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In July 2019, Cori Crider, a lawyer, investigator and activist, was introduced to a former Facebook employee whose work monitoring graphic content on the world’s largest social media platform had left deep psychological scars. As the moderator described the fallout of spending each day watching gruesome footage, Crider was first struck by the depth of their pain, and then by a creeping sense of recognition.

After a 15-year career defending detainees of Guantanamo Bay, Crider had learned the hallmarks of post-traumatic stress disorder. But unlike Crider’s previous clients, the moderator had not been tortured, extradited or detained. They had simply watched videos to decide if they were appropriate for public consumption.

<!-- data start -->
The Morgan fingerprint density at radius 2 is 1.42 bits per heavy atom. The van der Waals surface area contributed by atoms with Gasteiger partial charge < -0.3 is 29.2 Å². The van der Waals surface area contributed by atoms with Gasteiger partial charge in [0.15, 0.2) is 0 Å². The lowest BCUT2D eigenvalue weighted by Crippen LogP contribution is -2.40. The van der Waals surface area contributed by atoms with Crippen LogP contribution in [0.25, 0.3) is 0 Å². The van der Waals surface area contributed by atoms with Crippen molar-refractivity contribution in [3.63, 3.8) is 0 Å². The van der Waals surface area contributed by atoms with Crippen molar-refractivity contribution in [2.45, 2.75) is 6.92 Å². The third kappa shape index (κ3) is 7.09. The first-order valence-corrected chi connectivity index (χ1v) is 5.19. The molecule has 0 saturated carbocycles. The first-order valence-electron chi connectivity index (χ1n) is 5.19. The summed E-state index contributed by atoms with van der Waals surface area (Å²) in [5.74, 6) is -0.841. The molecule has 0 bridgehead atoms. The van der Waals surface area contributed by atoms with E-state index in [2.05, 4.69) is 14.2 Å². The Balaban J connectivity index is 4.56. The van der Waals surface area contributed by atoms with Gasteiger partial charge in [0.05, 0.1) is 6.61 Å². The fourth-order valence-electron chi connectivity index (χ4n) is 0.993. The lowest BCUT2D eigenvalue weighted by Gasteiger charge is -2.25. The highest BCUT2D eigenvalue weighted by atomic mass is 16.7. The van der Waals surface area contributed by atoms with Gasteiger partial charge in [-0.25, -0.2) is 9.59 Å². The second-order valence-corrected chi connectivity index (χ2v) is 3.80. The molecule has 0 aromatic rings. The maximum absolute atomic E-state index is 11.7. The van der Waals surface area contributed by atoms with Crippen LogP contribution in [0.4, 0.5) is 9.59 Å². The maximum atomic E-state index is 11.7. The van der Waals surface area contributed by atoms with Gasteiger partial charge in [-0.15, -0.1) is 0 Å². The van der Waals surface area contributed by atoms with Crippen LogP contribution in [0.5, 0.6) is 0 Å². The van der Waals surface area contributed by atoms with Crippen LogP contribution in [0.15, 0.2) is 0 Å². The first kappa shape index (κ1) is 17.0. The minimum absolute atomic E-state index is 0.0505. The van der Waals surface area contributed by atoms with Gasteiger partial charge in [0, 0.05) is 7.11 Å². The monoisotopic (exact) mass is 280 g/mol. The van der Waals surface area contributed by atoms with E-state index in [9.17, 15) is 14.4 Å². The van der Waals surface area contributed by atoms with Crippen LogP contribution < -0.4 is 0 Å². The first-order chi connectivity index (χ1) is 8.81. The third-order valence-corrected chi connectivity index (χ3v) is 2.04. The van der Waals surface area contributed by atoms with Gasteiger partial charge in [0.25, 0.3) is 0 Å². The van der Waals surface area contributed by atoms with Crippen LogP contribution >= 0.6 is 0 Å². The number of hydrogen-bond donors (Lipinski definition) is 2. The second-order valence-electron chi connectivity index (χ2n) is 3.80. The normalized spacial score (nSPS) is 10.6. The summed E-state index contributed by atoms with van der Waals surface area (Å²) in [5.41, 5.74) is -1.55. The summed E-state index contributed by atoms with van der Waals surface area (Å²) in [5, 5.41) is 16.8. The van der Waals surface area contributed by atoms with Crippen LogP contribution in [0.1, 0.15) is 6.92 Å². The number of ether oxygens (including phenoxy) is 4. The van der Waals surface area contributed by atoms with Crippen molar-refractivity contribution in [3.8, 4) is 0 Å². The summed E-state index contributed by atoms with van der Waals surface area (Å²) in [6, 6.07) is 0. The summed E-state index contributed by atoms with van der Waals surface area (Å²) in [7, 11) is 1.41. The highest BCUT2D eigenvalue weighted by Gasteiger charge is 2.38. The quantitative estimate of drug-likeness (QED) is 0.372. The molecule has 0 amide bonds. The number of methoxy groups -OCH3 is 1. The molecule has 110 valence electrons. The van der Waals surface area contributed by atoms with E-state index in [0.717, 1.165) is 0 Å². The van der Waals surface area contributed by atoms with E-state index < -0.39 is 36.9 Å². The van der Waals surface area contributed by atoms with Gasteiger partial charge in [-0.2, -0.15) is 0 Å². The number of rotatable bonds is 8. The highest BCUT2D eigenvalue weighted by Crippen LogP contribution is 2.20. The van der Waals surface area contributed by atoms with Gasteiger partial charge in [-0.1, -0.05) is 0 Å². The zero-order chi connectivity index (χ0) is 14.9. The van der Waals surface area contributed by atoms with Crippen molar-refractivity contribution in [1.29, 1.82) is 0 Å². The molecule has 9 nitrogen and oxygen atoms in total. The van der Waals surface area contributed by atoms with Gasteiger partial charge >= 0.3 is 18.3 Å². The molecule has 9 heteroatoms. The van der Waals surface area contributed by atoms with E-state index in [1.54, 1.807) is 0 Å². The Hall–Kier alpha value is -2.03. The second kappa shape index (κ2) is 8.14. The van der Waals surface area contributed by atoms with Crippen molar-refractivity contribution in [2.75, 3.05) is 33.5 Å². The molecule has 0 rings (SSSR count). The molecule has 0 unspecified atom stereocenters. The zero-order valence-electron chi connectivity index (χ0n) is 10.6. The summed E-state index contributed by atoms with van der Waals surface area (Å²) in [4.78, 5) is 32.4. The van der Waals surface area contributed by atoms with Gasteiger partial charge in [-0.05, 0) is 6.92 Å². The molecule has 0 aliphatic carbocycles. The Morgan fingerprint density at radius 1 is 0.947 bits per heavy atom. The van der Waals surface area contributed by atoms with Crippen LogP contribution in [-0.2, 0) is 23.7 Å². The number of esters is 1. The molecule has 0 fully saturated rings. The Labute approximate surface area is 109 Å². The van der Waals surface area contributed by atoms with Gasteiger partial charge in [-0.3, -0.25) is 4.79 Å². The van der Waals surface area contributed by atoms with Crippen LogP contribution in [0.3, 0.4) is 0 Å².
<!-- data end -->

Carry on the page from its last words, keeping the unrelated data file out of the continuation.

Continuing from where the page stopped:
Well, yes, OK.

The people who have to watch what the rest of us can’t see might well suffer from having done so. An argument against the death penalty is what it does to those who must execute. Lord knows what the sex lives of film censors are like.

So, having diagnosed this problem what should we do?

A month earlier, Crider co-founded Foxglove, now a four-woman team of lawyers, community activists and tech experts dedicated to fighting for “tech justice”. It wages legal battles against the increasing use of opaque and discriminatory algorithms in government decision-making; the spread of harmful technologies, such as facial recognition software; and the vast accumulation of power by tech giants.

Campaigning against the use of AI doesn’t quite sound like the logical solution.

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